These tips and tricks are the easiest and sometimes most effectual steps you can take to save you money, because overspending can hurt you many times more than simply not shopping sales.
1) Clear out old school supplies and clothing and inventory your stuff.
Get rid of every broken crayon, pencil without an eraser, dried out marker, shirt with an irreparable hole in it, and sweater you’ll never wear again. Once you’ve purged your clutter, you can better gauge what you have versus what you need. Gone are the days of buying duplicate cardigans and mechanical pencil packs! You’ll know everything you have before you go shopping.
2) Comparison shop from home.
Before you even walk through the door, you should know what you need from the store and about how much it should cost you. During the back to school season, retailers will make their brick-and-mortar store pricing available through their weekly ads in your local Sunday paper, or even right on their website. Compare competing ads before you go to make sure you’re getting a great price.
3) Make a list and stick to it.
I’m sure you’ve heard this tidbit before, but it’s tried and true. Once you’ve cleared out your clutter, make a list of things you NEED (not simply what you want) and review it. Cut out anything you could do without. For instance, you have a nice pair of black leggings in your closet, but do you really need a grey pair? You’re probably fine.
Bring that list with you to the store and stick to it! This is the hardest part, as it requires some serious impulse control and discipline.
4) Set a budget.
I know this sounds thoroughly tiresome at first glance, but would you rather know how much money you can spend without missing rent or would you rather have to sell your hair to make ends meet? Set a budget and tailor your list to it.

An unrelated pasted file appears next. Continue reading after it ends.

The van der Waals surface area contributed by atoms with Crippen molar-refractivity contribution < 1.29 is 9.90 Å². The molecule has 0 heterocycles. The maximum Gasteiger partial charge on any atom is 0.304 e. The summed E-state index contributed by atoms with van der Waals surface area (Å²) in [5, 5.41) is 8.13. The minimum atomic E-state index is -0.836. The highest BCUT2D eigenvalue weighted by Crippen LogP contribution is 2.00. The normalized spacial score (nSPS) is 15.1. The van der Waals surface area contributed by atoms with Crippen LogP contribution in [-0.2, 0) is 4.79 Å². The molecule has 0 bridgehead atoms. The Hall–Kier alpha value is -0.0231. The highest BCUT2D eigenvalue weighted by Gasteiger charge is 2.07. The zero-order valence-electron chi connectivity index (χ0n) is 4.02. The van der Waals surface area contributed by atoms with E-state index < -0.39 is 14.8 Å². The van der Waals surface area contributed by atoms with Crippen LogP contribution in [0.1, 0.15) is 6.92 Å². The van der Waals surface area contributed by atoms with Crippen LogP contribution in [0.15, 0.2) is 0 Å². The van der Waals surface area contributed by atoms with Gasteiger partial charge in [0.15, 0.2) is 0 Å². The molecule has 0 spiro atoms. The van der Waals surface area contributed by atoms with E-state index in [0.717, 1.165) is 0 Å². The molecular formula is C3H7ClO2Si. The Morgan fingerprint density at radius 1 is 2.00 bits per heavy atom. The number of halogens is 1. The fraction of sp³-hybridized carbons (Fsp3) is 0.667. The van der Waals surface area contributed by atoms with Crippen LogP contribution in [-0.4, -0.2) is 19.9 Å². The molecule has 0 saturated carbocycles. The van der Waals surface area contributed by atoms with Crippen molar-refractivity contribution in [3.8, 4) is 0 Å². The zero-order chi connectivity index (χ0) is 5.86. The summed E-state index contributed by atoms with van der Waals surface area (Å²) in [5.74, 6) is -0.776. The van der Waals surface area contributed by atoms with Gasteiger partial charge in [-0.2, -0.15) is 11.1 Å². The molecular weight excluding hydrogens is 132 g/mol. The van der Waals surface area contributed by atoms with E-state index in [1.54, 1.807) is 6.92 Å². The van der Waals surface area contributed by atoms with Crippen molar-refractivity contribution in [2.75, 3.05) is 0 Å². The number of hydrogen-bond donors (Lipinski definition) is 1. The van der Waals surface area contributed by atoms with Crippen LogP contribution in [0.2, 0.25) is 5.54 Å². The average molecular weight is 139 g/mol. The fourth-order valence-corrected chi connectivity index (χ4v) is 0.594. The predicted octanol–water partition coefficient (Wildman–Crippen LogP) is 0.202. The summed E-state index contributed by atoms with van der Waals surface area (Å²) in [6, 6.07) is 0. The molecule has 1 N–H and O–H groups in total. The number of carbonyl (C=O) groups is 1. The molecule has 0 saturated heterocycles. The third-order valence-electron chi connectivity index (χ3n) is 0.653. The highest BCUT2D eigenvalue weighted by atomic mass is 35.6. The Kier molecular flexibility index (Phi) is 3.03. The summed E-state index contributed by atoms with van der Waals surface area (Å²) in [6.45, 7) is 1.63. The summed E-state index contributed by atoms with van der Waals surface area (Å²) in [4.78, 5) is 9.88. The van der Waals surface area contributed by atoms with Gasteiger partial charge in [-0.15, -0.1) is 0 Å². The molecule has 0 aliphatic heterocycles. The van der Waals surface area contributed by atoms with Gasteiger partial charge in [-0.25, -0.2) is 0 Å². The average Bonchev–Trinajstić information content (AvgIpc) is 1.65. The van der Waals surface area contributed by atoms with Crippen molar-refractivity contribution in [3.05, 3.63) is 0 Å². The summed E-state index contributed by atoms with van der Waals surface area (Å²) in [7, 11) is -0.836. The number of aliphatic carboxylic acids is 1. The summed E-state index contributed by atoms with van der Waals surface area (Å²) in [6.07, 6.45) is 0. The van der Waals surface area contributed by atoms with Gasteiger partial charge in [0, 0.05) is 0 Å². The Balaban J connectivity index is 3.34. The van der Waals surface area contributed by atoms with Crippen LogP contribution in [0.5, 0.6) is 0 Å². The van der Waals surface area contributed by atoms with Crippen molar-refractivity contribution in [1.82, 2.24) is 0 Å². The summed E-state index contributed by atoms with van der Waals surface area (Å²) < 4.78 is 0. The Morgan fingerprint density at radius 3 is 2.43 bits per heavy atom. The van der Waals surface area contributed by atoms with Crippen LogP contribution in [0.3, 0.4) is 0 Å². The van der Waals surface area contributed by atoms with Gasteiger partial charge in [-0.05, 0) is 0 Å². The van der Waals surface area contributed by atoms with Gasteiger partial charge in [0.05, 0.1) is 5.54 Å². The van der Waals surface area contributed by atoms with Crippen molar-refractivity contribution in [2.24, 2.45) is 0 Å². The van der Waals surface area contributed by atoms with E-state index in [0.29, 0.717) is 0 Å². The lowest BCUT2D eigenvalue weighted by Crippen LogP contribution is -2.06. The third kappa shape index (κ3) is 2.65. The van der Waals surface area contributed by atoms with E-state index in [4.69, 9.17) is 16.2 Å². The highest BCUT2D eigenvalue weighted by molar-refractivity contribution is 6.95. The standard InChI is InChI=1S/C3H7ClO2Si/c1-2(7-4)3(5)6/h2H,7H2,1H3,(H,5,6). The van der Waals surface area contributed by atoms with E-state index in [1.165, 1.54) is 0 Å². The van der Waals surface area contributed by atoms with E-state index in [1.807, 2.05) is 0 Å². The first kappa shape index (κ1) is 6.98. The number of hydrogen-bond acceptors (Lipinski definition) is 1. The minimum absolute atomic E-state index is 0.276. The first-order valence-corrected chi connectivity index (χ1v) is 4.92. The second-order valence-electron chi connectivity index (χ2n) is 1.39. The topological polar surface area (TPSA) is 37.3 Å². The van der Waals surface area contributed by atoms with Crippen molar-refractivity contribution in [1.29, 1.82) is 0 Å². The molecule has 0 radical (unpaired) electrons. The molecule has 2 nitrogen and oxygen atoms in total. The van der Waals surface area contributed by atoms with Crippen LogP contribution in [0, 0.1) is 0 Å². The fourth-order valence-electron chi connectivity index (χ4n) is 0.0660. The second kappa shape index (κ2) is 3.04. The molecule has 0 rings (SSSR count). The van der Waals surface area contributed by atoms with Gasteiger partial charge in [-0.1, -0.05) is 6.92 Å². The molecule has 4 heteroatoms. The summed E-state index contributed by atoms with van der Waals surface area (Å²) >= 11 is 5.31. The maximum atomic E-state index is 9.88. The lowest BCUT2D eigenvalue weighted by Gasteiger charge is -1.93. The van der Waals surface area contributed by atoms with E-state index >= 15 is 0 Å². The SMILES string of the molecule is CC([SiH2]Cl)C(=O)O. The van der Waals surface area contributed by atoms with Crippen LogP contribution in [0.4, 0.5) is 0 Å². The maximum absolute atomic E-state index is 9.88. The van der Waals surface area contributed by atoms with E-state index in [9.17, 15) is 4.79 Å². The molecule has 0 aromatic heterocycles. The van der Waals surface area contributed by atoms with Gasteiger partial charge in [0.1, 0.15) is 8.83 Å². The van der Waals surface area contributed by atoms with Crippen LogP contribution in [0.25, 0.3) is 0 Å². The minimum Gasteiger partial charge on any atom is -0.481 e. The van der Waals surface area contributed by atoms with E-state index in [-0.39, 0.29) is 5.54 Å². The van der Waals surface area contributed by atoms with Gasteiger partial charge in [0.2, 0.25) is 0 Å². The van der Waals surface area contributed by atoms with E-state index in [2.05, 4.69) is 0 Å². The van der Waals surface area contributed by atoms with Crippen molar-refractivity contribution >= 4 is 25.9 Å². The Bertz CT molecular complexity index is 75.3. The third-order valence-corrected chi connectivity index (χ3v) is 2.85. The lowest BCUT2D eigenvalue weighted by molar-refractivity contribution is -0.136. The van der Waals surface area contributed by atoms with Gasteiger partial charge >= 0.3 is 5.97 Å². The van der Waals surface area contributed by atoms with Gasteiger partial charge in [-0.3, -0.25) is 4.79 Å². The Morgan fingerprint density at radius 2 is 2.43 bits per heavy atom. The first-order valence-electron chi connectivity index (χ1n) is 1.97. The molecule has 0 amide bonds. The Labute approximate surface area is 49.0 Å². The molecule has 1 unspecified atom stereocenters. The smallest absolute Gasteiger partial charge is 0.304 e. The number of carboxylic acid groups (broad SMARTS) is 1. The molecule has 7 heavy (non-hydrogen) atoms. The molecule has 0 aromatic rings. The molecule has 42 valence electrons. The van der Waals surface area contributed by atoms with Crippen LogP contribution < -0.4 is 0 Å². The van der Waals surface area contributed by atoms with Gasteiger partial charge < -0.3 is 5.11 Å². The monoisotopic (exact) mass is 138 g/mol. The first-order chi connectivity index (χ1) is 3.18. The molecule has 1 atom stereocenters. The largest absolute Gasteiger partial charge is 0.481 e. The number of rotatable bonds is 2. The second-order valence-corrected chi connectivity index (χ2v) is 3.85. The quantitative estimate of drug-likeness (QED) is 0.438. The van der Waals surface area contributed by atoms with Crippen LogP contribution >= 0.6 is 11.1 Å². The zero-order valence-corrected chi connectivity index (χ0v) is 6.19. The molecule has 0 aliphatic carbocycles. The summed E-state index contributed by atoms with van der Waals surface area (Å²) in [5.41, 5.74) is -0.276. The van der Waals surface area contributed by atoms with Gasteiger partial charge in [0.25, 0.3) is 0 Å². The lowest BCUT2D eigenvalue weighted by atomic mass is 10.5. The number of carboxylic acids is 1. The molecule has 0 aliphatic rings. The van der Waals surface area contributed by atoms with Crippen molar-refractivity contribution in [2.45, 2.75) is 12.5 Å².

5) Use a cash-only approach.
If you bring your shopping budget in cash, you can see exactly how much is leaving your hands and you’ll know precisely where you stand with your budget. And studies show that people who bring cash while shopping tend to spend less. Bonus!
6) Don’t get suckered into end cap advertising or BOGO/ “twofer” deals.
Okay, this is a pretty big one, as these two combined can make your total at the cash register skyrocket.
An “end cap” is the end of an aisle in a store which has its own display. Consumers have a misconception that whatever items are on the end caps are on sale or are a good value. Oftentimes stores will put featured items that are not on sale (they may even jack the price up!) in this prime real estate simply because it’s so eye-catching (and of course, to capitalize on the aforementioned popular consumer misconception).
Also, don’t be afraid to NOT go for a BOGO deal if you only really need one item. I’ve worked in a retail store where t-shirts were $19.50 a piece or 2/$32. While the unit price does drop when you buy two, you just went from a $19.50 purchase to a $32.00 purchase because of the perceived savings. You’re not saving when your shopping total goes up.
Wrap-Up and Helpful Links
There’s already enough going on with your BTS preparations, why add debt-related stress? Be realistic with your money and your needs versus your wants. If you know there is going to be a big expenditure time (in this case, BTS shopping) start setting aside a few dollars a week so you’re not totally unprepared when August comes around.
Do you have some great BTS budgeting or spending ideas? Lay ’em on me down in the comments!
‘Til next time, stay saving, my friends.